Anthropology

The Anthropological Roots of Ursula Le Guin

A connection can be made in between Ursula Le Guin’s fiction and her father’s groundbreaking work in anthropology. His ideas – which had a profound influence on his daughter’s writing – stemmed from an important development in the discipline of anthropology, one that viewed human culture as something that wasn’t ingrained, and had to be taught and learned.

4 years ago
896
Scott Atran

Scott Atran on Sacred Values

In this Social Science Bites podcast, anthropologist Scott Atran describes how ‘sacred values’ prove remarkably immune to negotiation and can empower vicious terrorism or victorious revolution.

4 years ago
3199

Book Review: Cold War Anthropology: The CIA, The Pentagon and the Growth of Dual Use Anthropology

“Cold War Anthropology: The CIA, The Pentagon and the Growth of Dual Use Anthropology” offers a historical account of how the US military industrial complex has had a profound influence on the development of US anthropology during the Cold War and into the present day. Reviewer Joseph Anderson sees the book as a dense but readable outline that confronts how ethnographic research in the field has been shaped by wider political-economic force.

5 years ago
870
Stereotypical anthropologist

What Does an Anthropologist Actually Do?

Anthropologists use ethnographic methods designed to facilitate their competency in another culture to understand what people do, think, feel and say that might seem strange to an outsider but are completely familiar to an insider. But what does that mean in practice?

5 years ago
583
Janet Carsten

Janet Carsten on the Kinship of Anthropology

One of the leading exponents of what might be called the second coming of kinship studies, Janet Carsten, a professor of social and cultural anthropology at the University of Edinburgh, has (literally) brought new blood into the field, exploring kinship’s nexus with politics, work and gender.

6 years ago
7854

This Book About an Anthropologist Ought to Win the Man Booker

A corporate anthropologist is told to write a report that will “name what’s taking place right now” and is “the First and Last Word on our age.” And so we set the stage for what in turn David Rudrum argues is itself a zeitgeist-defining work.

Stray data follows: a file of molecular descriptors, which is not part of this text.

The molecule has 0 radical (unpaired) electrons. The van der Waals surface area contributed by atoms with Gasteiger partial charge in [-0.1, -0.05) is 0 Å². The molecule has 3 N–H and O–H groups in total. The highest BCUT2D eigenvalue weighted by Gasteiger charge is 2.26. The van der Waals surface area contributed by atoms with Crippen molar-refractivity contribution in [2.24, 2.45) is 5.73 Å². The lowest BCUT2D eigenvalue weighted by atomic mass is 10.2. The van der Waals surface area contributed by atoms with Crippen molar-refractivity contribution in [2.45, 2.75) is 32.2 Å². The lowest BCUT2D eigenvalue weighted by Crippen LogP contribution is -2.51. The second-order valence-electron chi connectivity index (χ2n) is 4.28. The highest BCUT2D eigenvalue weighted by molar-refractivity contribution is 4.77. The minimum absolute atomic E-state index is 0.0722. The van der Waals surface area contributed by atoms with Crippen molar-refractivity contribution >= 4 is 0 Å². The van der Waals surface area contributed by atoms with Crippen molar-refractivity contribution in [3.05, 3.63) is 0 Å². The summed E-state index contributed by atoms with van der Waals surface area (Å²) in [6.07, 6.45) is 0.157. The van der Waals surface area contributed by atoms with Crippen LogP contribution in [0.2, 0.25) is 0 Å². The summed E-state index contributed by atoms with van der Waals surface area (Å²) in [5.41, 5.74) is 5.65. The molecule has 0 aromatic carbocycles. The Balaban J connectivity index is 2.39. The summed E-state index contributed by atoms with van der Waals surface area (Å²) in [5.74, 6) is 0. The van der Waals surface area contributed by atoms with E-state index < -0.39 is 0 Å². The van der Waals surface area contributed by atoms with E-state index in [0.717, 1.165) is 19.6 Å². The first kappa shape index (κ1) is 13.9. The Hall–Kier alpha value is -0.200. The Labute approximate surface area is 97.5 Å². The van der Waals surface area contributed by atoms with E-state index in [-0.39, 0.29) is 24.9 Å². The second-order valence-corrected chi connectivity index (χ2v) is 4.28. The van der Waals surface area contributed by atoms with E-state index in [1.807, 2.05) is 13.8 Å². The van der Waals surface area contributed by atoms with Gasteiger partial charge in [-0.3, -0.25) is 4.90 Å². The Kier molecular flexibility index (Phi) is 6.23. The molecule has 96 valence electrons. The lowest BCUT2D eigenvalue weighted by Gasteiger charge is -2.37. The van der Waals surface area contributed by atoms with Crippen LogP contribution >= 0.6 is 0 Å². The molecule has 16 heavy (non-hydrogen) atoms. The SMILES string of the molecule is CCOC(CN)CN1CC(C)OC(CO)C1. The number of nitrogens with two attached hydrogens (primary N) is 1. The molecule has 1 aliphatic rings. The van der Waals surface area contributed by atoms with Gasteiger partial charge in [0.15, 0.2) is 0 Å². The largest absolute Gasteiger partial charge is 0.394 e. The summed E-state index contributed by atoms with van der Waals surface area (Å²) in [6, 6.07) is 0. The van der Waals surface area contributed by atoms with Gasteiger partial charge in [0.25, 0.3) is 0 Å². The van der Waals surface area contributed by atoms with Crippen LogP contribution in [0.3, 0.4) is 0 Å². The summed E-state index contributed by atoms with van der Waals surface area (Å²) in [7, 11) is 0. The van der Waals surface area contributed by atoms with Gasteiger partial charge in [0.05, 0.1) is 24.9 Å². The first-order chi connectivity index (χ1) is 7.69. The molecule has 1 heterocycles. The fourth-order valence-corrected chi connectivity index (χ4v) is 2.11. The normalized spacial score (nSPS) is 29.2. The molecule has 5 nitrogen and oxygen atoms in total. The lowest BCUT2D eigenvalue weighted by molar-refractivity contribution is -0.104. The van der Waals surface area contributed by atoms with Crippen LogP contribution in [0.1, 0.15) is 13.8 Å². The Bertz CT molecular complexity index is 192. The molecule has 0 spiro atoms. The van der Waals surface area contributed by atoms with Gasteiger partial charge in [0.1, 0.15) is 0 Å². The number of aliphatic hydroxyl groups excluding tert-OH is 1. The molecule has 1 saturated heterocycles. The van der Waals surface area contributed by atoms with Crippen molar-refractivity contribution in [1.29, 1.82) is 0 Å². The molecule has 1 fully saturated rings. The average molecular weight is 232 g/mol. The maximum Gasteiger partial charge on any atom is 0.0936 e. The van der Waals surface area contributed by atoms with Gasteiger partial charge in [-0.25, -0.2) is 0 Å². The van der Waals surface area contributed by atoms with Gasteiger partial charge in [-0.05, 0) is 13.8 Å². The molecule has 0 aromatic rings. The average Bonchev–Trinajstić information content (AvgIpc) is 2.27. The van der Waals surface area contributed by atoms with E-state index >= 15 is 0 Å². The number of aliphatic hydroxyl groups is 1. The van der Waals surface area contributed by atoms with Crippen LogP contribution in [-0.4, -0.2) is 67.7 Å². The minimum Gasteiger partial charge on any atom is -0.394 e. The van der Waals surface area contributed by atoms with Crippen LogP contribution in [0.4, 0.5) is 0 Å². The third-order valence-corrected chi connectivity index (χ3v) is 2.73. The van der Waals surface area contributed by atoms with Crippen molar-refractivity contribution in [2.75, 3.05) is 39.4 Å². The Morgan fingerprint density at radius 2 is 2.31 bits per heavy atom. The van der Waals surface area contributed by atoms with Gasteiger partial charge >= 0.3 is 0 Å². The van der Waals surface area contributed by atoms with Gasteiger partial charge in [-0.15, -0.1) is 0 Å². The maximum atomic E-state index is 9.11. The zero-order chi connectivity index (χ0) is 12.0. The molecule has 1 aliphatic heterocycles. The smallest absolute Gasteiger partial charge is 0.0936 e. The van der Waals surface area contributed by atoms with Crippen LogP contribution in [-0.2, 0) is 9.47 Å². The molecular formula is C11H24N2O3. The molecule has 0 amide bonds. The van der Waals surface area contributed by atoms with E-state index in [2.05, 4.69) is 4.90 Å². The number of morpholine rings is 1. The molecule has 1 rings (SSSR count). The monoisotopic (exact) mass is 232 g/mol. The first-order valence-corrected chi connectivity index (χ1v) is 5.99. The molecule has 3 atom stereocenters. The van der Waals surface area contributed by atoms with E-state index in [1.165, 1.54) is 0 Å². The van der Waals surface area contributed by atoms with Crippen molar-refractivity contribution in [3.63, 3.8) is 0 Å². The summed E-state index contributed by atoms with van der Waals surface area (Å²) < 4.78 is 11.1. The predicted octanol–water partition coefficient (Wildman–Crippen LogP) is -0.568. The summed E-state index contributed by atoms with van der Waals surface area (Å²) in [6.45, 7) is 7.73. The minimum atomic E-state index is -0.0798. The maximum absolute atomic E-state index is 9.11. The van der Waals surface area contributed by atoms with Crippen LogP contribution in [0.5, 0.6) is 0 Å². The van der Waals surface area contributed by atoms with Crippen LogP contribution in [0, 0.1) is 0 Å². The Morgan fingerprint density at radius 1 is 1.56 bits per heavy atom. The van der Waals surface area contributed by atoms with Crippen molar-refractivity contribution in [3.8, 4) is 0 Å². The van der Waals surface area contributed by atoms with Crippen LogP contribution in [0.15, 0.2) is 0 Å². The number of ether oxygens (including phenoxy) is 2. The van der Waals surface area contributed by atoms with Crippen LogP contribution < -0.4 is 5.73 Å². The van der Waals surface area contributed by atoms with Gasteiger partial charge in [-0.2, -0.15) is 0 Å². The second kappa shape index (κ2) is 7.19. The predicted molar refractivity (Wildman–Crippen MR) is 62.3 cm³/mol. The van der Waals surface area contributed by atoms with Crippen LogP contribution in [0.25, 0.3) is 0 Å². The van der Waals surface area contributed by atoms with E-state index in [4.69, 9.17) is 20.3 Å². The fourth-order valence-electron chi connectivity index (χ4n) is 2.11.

6 years ago
595

Trevor Marchand on Craft

It’s an unusual approach for an academic: a hands-on approach. Literally a hands-on approach. Trevor Marchand is an anthropologist interested in how information about crafts is transferred from expert to novice. This has led him to Nigeria, Yemen, Mali, and East London …

7 years ago
3267
Medicins Sans Frontieres staff in Guinea

Ebola: The Human Cost of Neglecting the Social Sciences

There is a genuine cost from ignoring lessons from social science in the fight against Ebola. What’s even sadder — these lessons were taught in blood three decades ago in the fights against AIDS. Are we ready for the next malady?

7 years ago
874

What is the “Global Brain”?

Just what is the “Global Brain”? In his article “Global Brain and the Future of Human Society,” Cadell Last defines […]

7 years ago
358

We need more mainstream social science, not less.

A recent New York Times op-ed has provoked a great deal of debate over the relevance and reinvigoration of the social sciences. Alex Golub welcomes some of the criticism levied at the social sciences as a whole but finds the lack of evidence supporting many of the sweeping claims on why social science is stagnating to be unreconcilable given massive funding differentials and the history of social and natural sciences. But social scientists must continue to work to ensure mainstream social science is communicated in more accessible ways.

8 years ago
657